Why You Should Tell Bad Jokes

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Let me clue you in on this from the very beginning: this is another business metaphor. I’m telling you up front this time so you can begin to think about the connections from the moment you start reading it.

I was strolling through the National Comedy Center in Jamestown the other day, taking in with delight the many funny people who have entertained so many for so many years, when a thought struck me. Why do good comedians tell bad jokes?

When a comic sits down to write gags, it becomes an exercise of no-holds-barred brainstorming. This is by necessity. You don’t know what’s really funny while you’re creating it, so you don’t want to restrict yourself in any way.

James Mendrinos, in his book The Complete Idiot’s Guide to Comedy Writing, writes: “You have to force yourself to stain the pages, even if you think the jokes aren’t your best work. I’m not saying that bad jokes are better than no jokes. I am saying that if Continue Reading “Why You Should Tell Bad Jokes”

The Italian-American Triumvirate: #3 – Family

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We begin our third and final installment of the Italian-American Triumvirate to honor Christopher Columbus and all descendants of Italia during October as we celebrate Italian-American Month.

The third item on the list has been known by many names. In fact, those who remember football in the 1960s may also remember the three pillars being defined quite differently (and creatively). Italian-Americans played a prominent role in this.

On June 16, 1970, Brian Piccolo, starting running back for the Chicago Bears, died. Only seven months earlier, on November 16, 1969, Piccolo scored a touchdown on a one-yard run in the fourth quarter against the Atlanta Falcons. He then surprised his teammates by Continue Reading “The Italian-American Triumvirate: #3 – Family”

How Divide and Conquer Works (And How To Avoid Falling Prey To It)

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While getting his MBA from Duke, a college classmate of mine was asked by a visiting speaker why my classmate thought he (the speaker) preferred hiring ex-athletes?

Now, my classmate was the perfect person to ask this question to. He’s played hockey from his youth to well into his adult years. He is the ultimate athlete, the ultimate team player, and the ultimate performer. I don’t know if the speaker knew his background prior to asking the question, but he could sure guess it once my friend offered his answer. This is how the young MBA candidate responded:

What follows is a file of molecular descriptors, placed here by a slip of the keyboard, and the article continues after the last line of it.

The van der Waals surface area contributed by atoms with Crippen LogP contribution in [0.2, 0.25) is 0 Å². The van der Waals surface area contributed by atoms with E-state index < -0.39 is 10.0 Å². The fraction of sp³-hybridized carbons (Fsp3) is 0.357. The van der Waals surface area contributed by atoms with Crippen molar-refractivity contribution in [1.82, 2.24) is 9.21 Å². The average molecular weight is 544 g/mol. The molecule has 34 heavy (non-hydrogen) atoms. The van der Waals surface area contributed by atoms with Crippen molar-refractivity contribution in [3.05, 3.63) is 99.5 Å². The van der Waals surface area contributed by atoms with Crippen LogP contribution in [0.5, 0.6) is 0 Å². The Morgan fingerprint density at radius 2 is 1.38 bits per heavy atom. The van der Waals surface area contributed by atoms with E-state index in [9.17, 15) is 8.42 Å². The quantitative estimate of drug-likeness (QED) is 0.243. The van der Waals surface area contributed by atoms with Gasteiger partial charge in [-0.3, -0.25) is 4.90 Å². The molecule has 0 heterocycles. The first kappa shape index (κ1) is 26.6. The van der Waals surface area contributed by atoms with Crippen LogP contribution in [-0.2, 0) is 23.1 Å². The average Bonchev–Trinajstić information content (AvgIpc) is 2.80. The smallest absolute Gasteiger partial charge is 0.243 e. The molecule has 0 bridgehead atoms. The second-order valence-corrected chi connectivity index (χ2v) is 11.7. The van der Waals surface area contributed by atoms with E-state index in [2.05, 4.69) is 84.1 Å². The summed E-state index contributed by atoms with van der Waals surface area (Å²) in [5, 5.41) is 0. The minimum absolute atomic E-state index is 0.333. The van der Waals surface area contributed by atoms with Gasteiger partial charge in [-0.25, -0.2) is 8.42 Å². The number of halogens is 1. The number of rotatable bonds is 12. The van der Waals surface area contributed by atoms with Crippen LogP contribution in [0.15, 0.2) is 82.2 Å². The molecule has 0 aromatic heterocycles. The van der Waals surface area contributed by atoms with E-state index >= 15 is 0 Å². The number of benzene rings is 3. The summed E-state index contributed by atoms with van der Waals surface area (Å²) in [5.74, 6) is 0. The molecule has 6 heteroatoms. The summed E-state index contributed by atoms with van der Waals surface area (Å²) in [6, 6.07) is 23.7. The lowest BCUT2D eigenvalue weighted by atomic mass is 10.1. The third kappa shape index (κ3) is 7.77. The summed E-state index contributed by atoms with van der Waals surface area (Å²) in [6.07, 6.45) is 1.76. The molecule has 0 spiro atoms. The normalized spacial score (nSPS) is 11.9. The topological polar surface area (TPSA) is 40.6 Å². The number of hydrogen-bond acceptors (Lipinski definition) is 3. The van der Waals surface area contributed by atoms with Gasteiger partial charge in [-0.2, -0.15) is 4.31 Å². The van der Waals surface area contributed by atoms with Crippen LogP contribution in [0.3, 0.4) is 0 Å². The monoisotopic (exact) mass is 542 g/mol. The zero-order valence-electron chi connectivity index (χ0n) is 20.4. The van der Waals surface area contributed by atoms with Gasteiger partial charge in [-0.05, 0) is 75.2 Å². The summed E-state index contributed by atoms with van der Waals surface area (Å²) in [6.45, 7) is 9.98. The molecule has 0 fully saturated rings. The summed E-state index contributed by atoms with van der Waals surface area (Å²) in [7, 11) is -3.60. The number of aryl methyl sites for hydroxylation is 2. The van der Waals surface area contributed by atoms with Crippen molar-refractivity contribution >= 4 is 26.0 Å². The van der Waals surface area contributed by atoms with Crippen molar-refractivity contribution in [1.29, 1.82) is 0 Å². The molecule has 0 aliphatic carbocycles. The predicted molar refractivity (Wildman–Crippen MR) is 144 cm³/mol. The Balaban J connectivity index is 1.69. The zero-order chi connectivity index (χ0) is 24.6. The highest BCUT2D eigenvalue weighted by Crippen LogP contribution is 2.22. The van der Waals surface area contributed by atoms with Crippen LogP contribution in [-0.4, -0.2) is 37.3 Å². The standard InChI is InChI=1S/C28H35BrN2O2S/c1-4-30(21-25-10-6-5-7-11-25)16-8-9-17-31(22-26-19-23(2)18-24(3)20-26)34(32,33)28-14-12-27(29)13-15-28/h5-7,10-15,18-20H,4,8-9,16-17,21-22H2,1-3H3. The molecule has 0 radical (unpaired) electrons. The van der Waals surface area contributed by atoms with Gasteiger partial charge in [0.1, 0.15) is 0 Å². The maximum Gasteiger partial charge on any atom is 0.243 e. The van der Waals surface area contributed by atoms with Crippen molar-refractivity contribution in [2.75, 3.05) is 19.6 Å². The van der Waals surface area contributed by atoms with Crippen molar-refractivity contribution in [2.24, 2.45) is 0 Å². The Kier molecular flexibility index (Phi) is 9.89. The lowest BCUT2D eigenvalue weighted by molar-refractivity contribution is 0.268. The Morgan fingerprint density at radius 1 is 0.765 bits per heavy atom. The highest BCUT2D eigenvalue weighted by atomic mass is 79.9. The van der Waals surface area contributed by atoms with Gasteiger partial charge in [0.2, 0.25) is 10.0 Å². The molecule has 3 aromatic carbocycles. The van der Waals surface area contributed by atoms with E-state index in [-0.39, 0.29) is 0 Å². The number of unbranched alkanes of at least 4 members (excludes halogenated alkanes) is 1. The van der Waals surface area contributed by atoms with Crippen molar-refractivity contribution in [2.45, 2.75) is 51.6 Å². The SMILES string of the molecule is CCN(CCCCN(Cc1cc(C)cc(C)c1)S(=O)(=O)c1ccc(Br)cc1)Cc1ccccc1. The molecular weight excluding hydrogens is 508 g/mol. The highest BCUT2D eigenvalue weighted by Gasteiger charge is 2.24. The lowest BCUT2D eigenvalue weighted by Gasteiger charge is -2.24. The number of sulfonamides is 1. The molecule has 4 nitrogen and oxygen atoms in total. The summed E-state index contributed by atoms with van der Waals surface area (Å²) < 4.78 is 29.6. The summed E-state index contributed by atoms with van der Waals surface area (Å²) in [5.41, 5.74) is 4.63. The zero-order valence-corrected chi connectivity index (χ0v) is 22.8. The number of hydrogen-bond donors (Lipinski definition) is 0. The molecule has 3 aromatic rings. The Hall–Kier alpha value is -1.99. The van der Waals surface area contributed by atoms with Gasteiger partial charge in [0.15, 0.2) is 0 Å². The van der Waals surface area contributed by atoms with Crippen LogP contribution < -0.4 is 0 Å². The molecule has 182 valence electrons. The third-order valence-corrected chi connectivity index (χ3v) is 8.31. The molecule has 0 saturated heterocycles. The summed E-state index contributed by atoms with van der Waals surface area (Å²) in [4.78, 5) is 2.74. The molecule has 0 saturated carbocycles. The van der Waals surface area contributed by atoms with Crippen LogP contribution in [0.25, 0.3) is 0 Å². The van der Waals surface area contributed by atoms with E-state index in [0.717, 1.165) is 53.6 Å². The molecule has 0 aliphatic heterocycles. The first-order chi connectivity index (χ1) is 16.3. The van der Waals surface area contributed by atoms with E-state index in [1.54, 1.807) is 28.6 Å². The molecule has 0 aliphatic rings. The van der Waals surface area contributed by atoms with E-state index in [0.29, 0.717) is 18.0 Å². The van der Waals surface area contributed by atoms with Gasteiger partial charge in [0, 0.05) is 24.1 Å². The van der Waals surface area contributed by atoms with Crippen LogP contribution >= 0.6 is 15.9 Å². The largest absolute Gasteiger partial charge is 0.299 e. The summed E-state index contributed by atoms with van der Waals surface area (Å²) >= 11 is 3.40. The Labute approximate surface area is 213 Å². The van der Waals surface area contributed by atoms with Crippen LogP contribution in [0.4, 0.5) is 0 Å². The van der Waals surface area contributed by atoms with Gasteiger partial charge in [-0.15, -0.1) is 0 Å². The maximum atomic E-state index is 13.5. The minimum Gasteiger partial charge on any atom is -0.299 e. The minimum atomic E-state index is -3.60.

“You prefer to hire ex-athletes because of the following traits: alignment toward a common goal, teamwork, communication, trying to perform your best, etc.”

The speaker said that was all good, but it wasn’t the biggest reason he hired former Continue Reading “How Divide and Conquer Works (And How To Avoid Falling Prey To It)”

Like Crap Through a Pheasant: A Review of The Mirror Test by Jeffrey W. Hayzlett

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The_Mirror_Test_300As I read The Mirror Test: Is Your Business really Breathing?, one particular passage of the opening monologue of the movie Patton kept haunting me:

“Now there’s another thing I want you to remember. I don’t want to get any messages saying that ‘we are holding our position.’ We’re not holding anything. Let the Hun do that. We are advancing constantly and we’re not interested in holding onto anything except the enemy. We’re going to hold onto him by the nose and we’re going to kick him in the ass. We’re going to kick the hell out of him all the time and we’re going to go through him like crap through a goose!”

Author Jeffrey Hayzlett offers this message: Either your business is moving forward or Continue Reading “Like Crap Through a Pheasant: A Review of The Mirror Test by Jeffrey W. Hayzlett”

Is Social Media the Key to a Better Government, a Better New York and a Better Western New York?

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I’ve been meaning to write this for a while – maybe years – but I’ve been too afraid. I’ve been too afraid people would see the idea as crazy. I’ve been too afraid people 15141_3708_ethernet_router_stock_xchng_royalty_free_300would fail to believe the problem exists. I’ve been too afraid people would read politics instead of common sense. In a phrase, I’ve been too afraid.

And, I admit, I’m still a little afraid. With today’s culture in the noose of political correctness, it seems any misplaced modifier has the power to send one to ruin. Ruin, I am told, is not a very good place to visit, let alone live in. Perhaps it’s because it rains there every day.

Whatever the case, on the whole, I’d rather be in Philadelphia. Well, maybe not the City of Brotherly Love, for it has become the City of the Blogger Levy. According to the Continue Reading “Is Social Media the Key to a Better Government, a Better New York and a Better Western New York?”